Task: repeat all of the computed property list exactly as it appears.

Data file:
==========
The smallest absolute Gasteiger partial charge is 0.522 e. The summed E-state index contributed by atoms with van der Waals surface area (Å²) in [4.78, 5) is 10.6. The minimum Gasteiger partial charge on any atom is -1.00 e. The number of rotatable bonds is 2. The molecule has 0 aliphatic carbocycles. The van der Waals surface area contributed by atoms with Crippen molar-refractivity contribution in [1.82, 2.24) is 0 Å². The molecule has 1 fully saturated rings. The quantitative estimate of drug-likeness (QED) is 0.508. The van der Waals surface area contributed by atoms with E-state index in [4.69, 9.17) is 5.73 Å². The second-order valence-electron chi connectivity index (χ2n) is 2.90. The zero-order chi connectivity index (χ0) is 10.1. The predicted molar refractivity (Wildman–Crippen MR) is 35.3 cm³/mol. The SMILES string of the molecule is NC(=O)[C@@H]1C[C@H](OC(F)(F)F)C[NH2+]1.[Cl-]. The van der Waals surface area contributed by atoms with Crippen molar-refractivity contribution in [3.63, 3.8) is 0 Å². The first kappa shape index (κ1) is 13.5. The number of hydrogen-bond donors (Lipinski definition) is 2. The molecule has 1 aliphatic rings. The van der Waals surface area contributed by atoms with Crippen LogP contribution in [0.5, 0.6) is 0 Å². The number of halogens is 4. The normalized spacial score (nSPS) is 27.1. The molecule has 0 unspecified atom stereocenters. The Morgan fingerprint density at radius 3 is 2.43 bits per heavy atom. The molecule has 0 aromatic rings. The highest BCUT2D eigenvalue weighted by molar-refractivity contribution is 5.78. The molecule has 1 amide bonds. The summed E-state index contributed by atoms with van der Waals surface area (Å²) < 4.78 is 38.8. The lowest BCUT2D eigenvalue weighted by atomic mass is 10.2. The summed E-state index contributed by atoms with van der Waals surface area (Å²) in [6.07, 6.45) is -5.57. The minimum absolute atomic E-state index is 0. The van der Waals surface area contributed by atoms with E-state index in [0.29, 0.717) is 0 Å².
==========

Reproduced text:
The smallest absolute Gasteiger partial charge is 0.522 e. The summed E-state index contributed by atoms with van der Waals surface area (Å²) in [4.78, 5) is 10.6. The minimum Gasteiger partial charge on any atom is -1.00 e. The number of rotatable bonds is 2. The molecule has 0 aliphatic carbocycles. The van der Waals surface area contributed by atoms with Crippen molar-refractivity contribution in [1.82, 2.24) is 0 Å². The molecule has 1 fully saturated rings. The quantitative estimate of drug-likeness (QED) is 0.508. The van der Waals surface area contributed by atoms with E-state index in [4.69, 9.17) is 5.73 Å². The second-order valence-electron chi connectivity index (χ2n) is 2.90. The zero-order chi connectivity index (χ0) is 10.1. The predicted molar refractivity (Wildman–Crippen MR) is 35.3 cm³/mol. The SMILES string of the molecule is NC(=O)[C@@H]1C[C@H](OC(F)(F)F)C[NH2+]1.[Cl-]. The van der Waals surface area contributed by atoms with Crippen molar-refractivity contribution in [3.63, 3.8) is 0 Å². The first kappa shape index (κ1) is 13.5. The number of hydrogen-bond donors (Lipinski definition) is 2. The molecule has 1 aliphatic rings. The van der Waals surface area contributed by atoms with Crippen LogP contribution in [0.5, 0.6) is 0 Å². The number of halogens is 4. The normalized spacial score (nSPS) is 27.1. The molecule has 0 unspecified atom stereocenters. The Morgan fingerprint density at radius 3 is 2.43 bits per heavy atom. The molecule has 0 aromatic rings. The highest BCUT2D eigenvalue weighted by molar-refractivity contribution is 5.78. The molecule has 1 amide bonds. The summed E-state index contributed by atoms with van der Waals surface area (Å²) < 4.78 is 38.8. The lowest BCUT2D eigenvalue weighted by atomic mass is 10.2. The summed E-state index contributed by atoms with van der Waals surface area (Å²) in [6.07, 6.45) is -5.57. The minimum absolute atomic E-state index is 0. The van der Waals surface area contributed by atoms with E-state index in [0.29, 0.717) is 0 Å².